The Right to be Cold

Public Domain, https://commons.wikimedia.org/w/index.php?curid=3172751

This week on Terra Informa, we talk to activist Shelia Watt Cloutier about the right to be cold, Tasmia Nishat’s bus driver about growing up with chinooks, and raw milk dairy farmers.

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Right to be Cold

Snow is culture. For the inuk and the arctic, snow is more than weather: it is a way of life. Sheila watt cloutier’s book the right to be cold advocates action on climate change to save snowy temperatures and a way of life. Watt Cloutier spoke at the Sustainability Speaker Series at the University of Alberta. Samantha Power speaks with her on saving snow and hope for action.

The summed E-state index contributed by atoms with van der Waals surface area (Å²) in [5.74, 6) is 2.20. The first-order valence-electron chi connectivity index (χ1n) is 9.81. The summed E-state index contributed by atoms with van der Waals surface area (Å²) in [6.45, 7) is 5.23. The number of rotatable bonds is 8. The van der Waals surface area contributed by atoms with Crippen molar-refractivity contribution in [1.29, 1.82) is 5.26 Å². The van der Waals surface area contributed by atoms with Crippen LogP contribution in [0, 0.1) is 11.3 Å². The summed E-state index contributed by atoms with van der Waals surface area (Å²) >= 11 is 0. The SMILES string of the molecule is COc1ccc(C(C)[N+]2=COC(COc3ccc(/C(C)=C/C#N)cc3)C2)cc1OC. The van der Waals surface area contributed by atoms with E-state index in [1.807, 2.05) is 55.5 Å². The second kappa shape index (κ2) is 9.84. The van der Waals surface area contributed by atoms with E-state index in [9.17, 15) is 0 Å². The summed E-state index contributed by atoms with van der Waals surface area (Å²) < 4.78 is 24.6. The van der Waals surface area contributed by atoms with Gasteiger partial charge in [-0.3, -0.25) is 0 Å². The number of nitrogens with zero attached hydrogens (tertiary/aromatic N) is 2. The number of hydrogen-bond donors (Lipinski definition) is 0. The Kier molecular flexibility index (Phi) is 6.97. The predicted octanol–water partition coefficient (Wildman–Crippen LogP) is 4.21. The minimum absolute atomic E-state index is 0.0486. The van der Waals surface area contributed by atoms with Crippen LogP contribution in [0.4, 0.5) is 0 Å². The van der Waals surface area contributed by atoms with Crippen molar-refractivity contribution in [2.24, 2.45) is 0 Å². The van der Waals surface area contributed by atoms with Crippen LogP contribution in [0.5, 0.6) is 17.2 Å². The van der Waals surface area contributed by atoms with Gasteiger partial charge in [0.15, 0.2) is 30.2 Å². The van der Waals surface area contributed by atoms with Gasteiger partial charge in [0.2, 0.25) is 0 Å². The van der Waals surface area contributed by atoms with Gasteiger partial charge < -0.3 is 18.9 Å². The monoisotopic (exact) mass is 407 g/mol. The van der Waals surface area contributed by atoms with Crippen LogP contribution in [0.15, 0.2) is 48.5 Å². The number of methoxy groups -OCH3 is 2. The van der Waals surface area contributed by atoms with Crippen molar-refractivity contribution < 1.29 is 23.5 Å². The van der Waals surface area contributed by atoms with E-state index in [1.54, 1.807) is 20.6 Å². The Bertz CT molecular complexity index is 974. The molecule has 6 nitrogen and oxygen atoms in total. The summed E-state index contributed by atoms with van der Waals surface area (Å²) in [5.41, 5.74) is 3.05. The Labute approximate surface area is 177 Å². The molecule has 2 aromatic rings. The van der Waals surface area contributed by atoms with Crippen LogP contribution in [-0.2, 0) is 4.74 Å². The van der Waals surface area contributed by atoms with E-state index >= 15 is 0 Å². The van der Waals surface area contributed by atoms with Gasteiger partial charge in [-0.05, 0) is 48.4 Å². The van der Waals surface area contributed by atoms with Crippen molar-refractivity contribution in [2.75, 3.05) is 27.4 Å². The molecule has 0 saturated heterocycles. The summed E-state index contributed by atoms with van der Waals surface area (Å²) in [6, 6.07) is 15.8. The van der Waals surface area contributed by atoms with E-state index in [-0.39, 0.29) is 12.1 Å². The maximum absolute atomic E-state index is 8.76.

Growing up with Chinooks

Is it shi-nook or chi-nook? And you can actually smell them coming?! These are the things Tasmia Nishat gleaned when speaking with her bus driver about his experiences growing up with the chinook.

Converting to Raw Milk

According to the Canadian Dairy Information Centre, in 2012 the average Canadian drank about 78 liters of milk–an entire fridge’s worth. It’s safe to say that most Canadians like their milk, but the question of how we like it–raw or pasteurized–is a touchier subject. To learn about the appeal of raw milk, Morgana Folkmann reached out to Richard Griebel and Kathy Charpentier, two Castor, Alberta, farmers who, until recently, had been content with the status quo.

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